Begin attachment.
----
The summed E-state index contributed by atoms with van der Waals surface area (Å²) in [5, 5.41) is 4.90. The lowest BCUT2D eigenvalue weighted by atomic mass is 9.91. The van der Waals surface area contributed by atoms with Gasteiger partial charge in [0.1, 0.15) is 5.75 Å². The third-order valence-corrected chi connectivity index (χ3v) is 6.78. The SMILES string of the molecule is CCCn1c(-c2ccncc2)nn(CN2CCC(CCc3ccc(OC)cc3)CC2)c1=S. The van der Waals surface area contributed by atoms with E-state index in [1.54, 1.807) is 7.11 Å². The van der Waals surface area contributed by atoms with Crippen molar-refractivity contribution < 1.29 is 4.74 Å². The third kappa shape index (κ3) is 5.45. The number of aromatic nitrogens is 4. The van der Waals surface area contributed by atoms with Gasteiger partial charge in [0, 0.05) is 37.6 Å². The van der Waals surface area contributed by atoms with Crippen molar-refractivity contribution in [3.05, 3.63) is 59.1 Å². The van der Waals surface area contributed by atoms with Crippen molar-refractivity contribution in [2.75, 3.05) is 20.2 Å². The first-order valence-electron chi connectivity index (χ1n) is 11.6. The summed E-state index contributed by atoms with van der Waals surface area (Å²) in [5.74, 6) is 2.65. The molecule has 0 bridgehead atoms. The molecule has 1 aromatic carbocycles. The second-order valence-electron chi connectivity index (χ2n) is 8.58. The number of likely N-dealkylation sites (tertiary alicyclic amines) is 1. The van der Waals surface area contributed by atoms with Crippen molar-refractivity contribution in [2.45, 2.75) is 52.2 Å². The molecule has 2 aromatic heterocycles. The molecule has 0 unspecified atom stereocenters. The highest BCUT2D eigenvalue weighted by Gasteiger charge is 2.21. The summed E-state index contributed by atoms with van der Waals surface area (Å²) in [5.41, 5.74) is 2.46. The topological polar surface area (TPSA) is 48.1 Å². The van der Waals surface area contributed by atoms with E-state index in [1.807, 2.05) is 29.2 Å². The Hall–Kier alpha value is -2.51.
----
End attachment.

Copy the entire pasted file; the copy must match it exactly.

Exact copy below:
The summed E-state index contributed by atoms with van der Waals surface area (Å²) in [5, 5.41) is 4.90. The lowest BCUT2D eigenvalue weighted by atomic mass is 9.91. The van der Waals surface area contributed by atoms with Gasteiger partial charge in [0.1, 0.15) is 5.75 Å². The third-order valence-corrected chi connectivity index (χ3v) is 6.78. The SMILES string of the molecule is CCCn1c(-c2ccncc2)nn(CN2CCC(CCc3ccc(OC)cc3)CC2)c1=S. The van der Waals surface area contributed by atoms with E-state index in [1.54, 1.807) is 7.11 Å². The van der Waals surface area contributed by atoms with Crippen molar-refractivity contribution < 1.29 is 4.74 Å². The third kappa shape index (κ3) is 5.45. The number of aromatic nitrogens is 4. The van der Waals surface area contributed by atoms with Gasteiger partial charge in [0, 0.05) is 37.6 Å². The van der Waals surface area contributed by atoms with Crippen molar-refractivity contribution in [3.05, 3.63) is 59.1 Å². The van der Waals surface area contributed by atoms with Crippen molar-refractivity contribution in [2.75, 3.05) is 20.2 Å². The first-order valence-electron chi connectivity index (χ1n) is 11.6. The summed E-state index contributed by atoms with van der Waals surface area (Å²) in [5.74, 6) is 2.65. The molecule has 0 bridgehead atoms. The molecule has 1 aromatic carbocycles. The second-order valence-electron chi connectivity index (χ2n) is 8.58. The number of likely N-dealkylation sites (tertiary alicyclic amines) is 1. The van der Waals surface area contributed by atoms with Crippen molar-refractivity contribution in [2.45, 2.75) is 52.2 Å². The molecule has 2 aromatic heterocycles. The molecule has 0 unspecified atom stereocenters. The highest BCUT2D eigenvalue weighted by Gasteiger charge is 2.21. The summed E-state index contributed by atoms with van der Waals surface area (Å²) in [5.41, 5.74) is 2.46. The topological polar surface area (TPSA) is 48.1 Å². The van der Waals surface area contributed by atoms with E-state index in [1.807, 2.05) is 29.2 Å². The Hall–Kier alpha value is -2.51.